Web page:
Start Living Today: How One Decision Has Changed My Life For the Better


A few months back, I decided it was time to fully walk the talk. I was taking my thyroid medication and managing my health consequences of burnout, but there were two remaining demons inside my head making a lot of noise and not letting me thrive. One of them was my PhD. The other one was the feeling that I was failing at leading my own life. The two were, of course, related to each other, and I knew that, if I really wanted to recover both my health and wellbeing, I had to do something about them.

Hence, on a Summer night, I sat on a park bench close to where I was living, holding one of my big notebooks, a pen and an old, but still operational, tablet on my hands. It was about time to take intention setting more seriously and come up with actionable steps that would allow me to achieve my dreams. So the first thing I decided that night was that I needed to prioritise and focus on specific areas of my life. This decision was facilitated by the first exercise of the Start Living Today Workbook, which asks us to define what are the most important life dimensions to us. At that time, I identified five: Body, Mind, Friendships, Family, and Work.

The second step was to assess how satisfied I was within each dimension, using a scale ranging from 1 (not at all satisfied) to 10 (very much satisfied). I always roll my eyes out when I read or hear this kind of questions but the truth is that once we start answering them on paper we do get precious information about how we feel and perceive our own life. Once I began to evaluate each dimension, I realised that I was actually doing better than I thought in some areas and not so good in others. For instances, I wrote down an eight in Family and one in Friends, which was quite surprising to me.

After doing this self-assessment, I kept following the workbook’s instructions. The next exercise asked me to think about each dimension more deeply and consider four different questions. These questions challenged me to think about what kind of false beliefs I had regarding these life dimensions, what were my goals within each one of them, why I wanted to achieve such goals, and how could I transform them into a reality. I answered the same set of questions for every dimension I had identified as important in my life in the very first exercise of the workbook.

For instances, in the ‘Body’ dimension, I wrote down the following false beliefs: I think it’s difficult to get results and I think every time I try to be active, I get some sort of injury that prevents me from continuing. Writing down our false beliefs can really be an eye-opening experience. While I was writing my own, I started to see how they didn’t make much sense and how they served me no good. Many of them were not even rational or logic, but they surely occupied my subconscious mind and they were the fuel to my self-sabotage.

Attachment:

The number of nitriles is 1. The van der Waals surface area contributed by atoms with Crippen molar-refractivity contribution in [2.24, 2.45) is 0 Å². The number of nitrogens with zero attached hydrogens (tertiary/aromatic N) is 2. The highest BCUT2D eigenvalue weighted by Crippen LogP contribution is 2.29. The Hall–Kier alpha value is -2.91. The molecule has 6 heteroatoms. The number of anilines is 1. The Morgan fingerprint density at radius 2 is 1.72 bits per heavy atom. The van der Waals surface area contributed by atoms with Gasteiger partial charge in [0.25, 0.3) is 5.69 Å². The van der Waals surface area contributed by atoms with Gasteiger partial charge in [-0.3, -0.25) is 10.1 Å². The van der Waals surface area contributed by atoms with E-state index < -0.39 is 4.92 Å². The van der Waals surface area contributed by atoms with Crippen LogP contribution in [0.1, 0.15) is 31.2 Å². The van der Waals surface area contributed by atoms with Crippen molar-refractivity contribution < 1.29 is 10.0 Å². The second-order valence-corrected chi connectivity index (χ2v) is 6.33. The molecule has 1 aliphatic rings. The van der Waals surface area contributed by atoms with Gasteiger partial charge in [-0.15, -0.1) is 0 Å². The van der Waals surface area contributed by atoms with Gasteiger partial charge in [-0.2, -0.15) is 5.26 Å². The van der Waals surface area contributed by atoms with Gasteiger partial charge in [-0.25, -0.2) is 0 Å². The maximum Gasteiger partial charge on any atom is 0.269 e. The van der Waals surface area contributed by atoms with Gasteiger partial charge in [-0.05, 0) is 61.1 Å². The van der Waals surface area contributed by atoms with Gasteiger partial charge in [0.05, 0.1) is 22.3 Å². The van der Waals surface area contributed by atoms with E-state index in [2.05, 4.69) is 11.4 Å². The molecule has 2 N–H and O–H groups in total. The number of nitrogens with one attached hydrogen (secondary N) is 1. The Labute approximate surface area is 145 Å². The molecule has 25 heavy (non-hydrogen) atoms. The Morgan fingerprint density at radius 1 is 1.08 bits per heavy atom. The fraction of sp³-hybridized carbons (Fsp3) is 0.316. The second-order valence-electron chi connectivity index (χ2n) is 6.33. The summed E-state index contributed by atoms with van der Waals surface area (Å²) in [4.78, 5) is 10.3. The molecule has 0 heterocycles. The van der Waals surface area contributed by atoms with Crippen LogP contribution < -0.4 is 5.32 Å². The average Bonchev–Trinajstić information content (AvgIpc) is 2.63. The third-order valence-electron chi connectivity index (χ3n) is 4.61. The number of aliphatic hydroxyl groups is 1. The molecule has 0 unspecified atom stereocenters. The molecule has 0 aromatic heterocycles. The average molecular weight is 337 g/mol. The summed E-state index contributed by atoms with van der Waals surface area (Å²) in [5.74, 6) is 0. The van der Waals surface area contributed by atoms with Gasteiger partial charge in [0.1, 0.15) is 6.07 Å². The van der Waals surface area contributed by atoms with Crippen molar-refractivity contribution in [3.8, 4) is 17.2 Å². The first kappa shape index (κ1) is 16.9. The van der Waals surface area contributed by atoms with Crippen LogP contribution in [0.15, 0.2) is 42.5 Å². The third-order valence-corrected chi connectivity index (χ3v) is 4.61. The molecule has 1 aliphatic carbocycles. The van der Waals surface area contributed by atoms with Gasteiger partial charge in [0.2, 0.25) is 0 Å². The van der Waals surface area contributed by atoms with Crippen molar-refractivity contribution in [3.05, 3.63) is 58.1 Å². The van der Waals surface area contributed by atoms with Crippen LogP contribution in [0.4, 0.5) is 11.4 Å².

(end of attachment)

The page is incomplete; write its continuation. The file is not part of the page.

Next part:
Next, I wrote down my goals and I also explained why each goal was important to me. In the ‘Body’ dimension, I wrote that I would like to lose 4 stone and that I wanted to achieve it because I would have a greater quality of life on a daily basis. Then I listed a good couple of action-steps I thought I needed to take in order to accomplish my body-related goals. One of these action-steps was to start with low impact exercises, like walking and adapted strength exercises.

From all the dimensions I identified as important in my life, I think Work was the one that really needed urgent attention and action. Once I assessed this dimension, and realised that my professional situation wasn’t making me any happier by the day, I made the decision to interrupt my doctorate for six months and focus on reconnecting with my Life Purpose. This process was ignited by the last exercise of Start Living Today, which invites us to describe our future, successful self. Personally, this was the ‘click’ I needed to understand how my different goals fitted together in a bigger picture and how my false beliefs kept holding me back all the time.

Four months and many daily micro-management decisions later, I’m in a very different place today. I took the first few steps to fulfill my desire of being able to provide for myself without feeling miserable in a job I don’t really feel good in, and today I have a part-time as a school teacher. I have become more patient about getting results and I tap myself on the back more often. I have been focused on building myself from scratch based on self-love and I’m now half-way through a bodybuilding 12-Week challenge that I set up for myself. I fall asleep with ease, I eat in a balanced manner most of the time, and I get up everyday with motivation to go on about my day.

All I needed to make this happen was structure and discipline. The workbook I had built gave me the structure, while the desire of being truly happy with myself gave me the motivation I needed to be disciplined. It’s an everyday job, I can’t lie, and it was hard work to sit down and face my own demons. It still is whenever I have to overcome an old or new false belief. I’m thankful, however, for the fact that I changed my mindset on the moment I decided to start living instead of simply letting the days go by. That decision is what allowed me to feel how I feel today about my life and the future.

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